Rory Best believes Ireland team-mate Johnny Sexton is back to his “nightmare” best – just in time for the summer’s British and Irish Lions tour to New Zealand.
Skipper Best hailed fly-half Sexton as the Irish crushed England’s back-to-back Grand Slam dreams with a 13-9 triumph in Dublin on Saturday.
Sexton has ground through a persistent injury glut in the last 12 months, but ended the RBS 6 Nations with a return to top form which could yet be enough to secure him the Lions’ starting fly-half berth once again.
And Best admitted New Zealand would not enjoy facing Sexton in the summer’s three-Test series if the 31-year-old gets the Lions nod.
“The guy’s a competitor. Probably the best thing you can say is that I definitely prefer playing with him in the green of Ireland than playing against him when he’s with Leinster,” said Best.
“He’s a bit of a nightmare to play against and he just has this real will to win.
“There’s a few out-halves in world rugby now that have it, especially in the northern hemisphere.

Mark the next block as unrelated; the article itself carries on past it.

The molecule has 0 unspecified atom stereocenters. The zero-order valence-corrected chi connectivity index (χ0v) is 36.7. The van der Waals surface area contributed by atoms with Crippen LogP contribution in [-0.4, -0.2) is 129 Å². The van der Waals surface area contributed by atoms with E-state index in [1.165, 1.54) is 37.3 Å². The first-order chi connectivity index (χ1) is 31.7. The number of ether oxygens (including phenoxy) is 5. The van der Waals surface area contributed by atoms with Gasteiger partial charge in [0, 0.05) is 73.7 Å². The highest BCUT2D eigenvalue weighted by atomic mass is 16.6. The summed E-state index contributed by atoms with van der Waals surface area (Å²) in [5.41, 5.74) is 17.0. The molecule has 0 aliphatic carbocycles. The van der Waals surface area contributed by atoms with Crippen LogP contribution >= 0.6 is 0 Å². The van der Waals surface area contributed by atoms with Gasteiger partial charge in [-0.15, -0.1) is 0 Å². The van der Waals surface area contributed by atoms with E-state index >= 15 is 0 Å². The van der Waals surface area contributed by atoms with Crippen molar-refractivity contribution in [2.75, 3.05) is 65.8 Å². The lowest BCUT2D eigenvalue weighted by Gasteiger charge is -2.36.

“But as much as anything what we see on the pitch, that competitor that he is, that’s what you need to win games and that’s all that is.
“Johnny off the pitch is a really, really good guy.
“The way Paddy Jackson learns off him and the way the team feeds off him, it’s great.
“He’s a real warrior on the pitch but a really humble, good guy off it.”
Sexton and England playmaker Owen Farrell share the same dogged, aggressive approach, and even clashed several times as the visitors failed to register an outright world-record 19th consecutive victory.
Lions coach Gatland could well pair Sexton at fly-half and Farrell at 12 in a bid to capitalise on the obduracy and accuracy of both men at the same time.
While Best was left frustrated with referee Jerome Garces refusing to scrutinise a number of borderline late hits on Sexton from England, the Ulster hooker insisted Eddie Jones’ men had not crossed any lines with their conduct.
Best told Garces “it’s my responsibility to protect my players”, but received no change from the official, although he later remained relaxed about the affair.
“It was frustrating and he (Garces) kept saying he and the other officials were keeping an eye on it,” said Best.
“And all I said was that it’s my job as captain to look after my players. I told him to make sure our players were looked after.
“We knew it would be a really tough Test match and in really tough Test matches you try to be as close to the line as you can be, but I don’t think it was anything other than trying to put pressure on Johnny. But we have to protect our own players.
“We know we have Paddy to come on and perform really well, but you don’t want players coming off unnecessarily.”